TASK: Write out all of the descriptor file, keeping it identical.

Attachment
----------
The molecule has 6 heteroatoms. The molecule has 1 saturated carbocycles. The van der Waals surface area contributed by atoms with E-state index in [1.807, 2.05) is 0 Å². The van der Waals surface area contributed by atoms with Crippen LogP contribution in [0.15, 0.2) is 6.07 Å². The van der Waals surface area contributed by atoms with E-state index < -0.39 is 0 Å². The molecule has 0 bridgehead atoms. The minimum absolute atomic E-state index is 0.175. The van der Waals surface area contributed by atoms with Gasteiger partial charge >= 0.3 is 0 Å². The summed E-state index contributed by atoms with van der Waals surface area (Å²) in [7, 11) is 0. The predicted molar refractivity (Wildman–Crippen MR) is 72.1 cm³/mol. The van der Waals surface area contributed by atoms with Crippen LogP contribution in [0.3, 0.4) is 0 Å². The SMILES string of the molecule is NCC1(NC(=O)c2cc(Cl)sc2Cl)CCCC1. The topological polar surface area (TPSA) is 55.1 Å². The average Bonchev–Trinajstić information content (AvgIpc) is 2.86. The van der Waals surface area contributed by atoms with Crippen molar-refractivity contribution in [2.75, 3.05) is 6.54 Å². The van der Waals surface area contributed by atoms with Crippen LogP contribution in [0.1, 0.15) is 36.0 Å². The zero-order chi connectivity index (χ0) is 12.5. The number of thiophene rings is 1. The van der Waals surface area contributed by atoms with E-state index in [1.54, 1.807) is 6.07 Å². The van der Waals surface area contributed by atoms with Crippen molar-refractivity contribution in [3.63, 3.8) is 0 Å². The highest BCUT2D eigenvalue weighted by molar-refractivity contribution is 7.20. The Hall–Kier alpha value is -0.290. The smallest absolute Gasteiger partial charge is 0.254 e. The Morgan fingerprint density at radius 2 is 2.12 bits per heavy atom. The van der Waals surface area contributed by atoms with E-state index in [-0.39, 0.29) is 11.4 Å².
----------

The molecule has 6 heteroatoms. The molecule has 1 saturated carbocycles. The van der Waals surface area contributed by atoms with E-state index in [1.807, 2.05) is 0 Å². The van der Waals surface area contributed by atoms with Crippen LogP contribution in [0.15, 0.2) is 6.07 Å². The van der Waals surface area contributed by atoms with E-state index < -0.39 is 0 Å². The molecule has 0 bridgehead atoms. The minimum absolute atomic E-state index is 0.175. The van der Waals surface area contributed by atoms with Gasteiger partial charge >= 0.3 is 0 Å². The summed E-state index contributed by atoms with van der Waals surface area (Å²) in [7, 11) is 0. The predicted molar refractivity (Wildman–Crippen MR) is 72.1 cm³/mol. The van der Waals surface area contributed by atoms with Crippen LogP contribution in [0.3, 0.4) is 0 Å². The SMILES string of the molecule is NCC1(NC(=O)c2cc(Cl)sc2Cl)CCCC1. The topological polar surface area (TPSA) is 55.1 Å². The average Bonchev–Trinajstić information content (AvgIpc) is 2.86. The van der Waals surface area contributed by atoms with Crippen molar-refractivity contribution in [2.75, 3.05) is 6.54 Å². The van der Waals surface area contributed by atoms with Crippen LogP contribution in [0.1, 0.15) is 36.0 Å². The zero-order chi connectivity index (χ0) is 12.5. The number of thiophene rings is 1. The van der Waals surface area contributed by atoms with E-state index in [1.54, 1.807) is 6.07 Å². The van der Waals surface area contributed by atoms with Crippen molar-refractivity contribution in [3.63, 3.8) is 0 Å². The highest BCUT2D eigenvalue weighted by molar-refractivity contribution is 7.20. The Hall–Kier alpha value is -0.290. The smallest absolute Gasteiger partial charge is 0.254 e. The Morgan fingerprint density at radius 2 is 2.12 bits per heavy atom. The van der Waals surface area contributed by atoms with E-state index in [-0.39, 0.29) is 11.4 Å².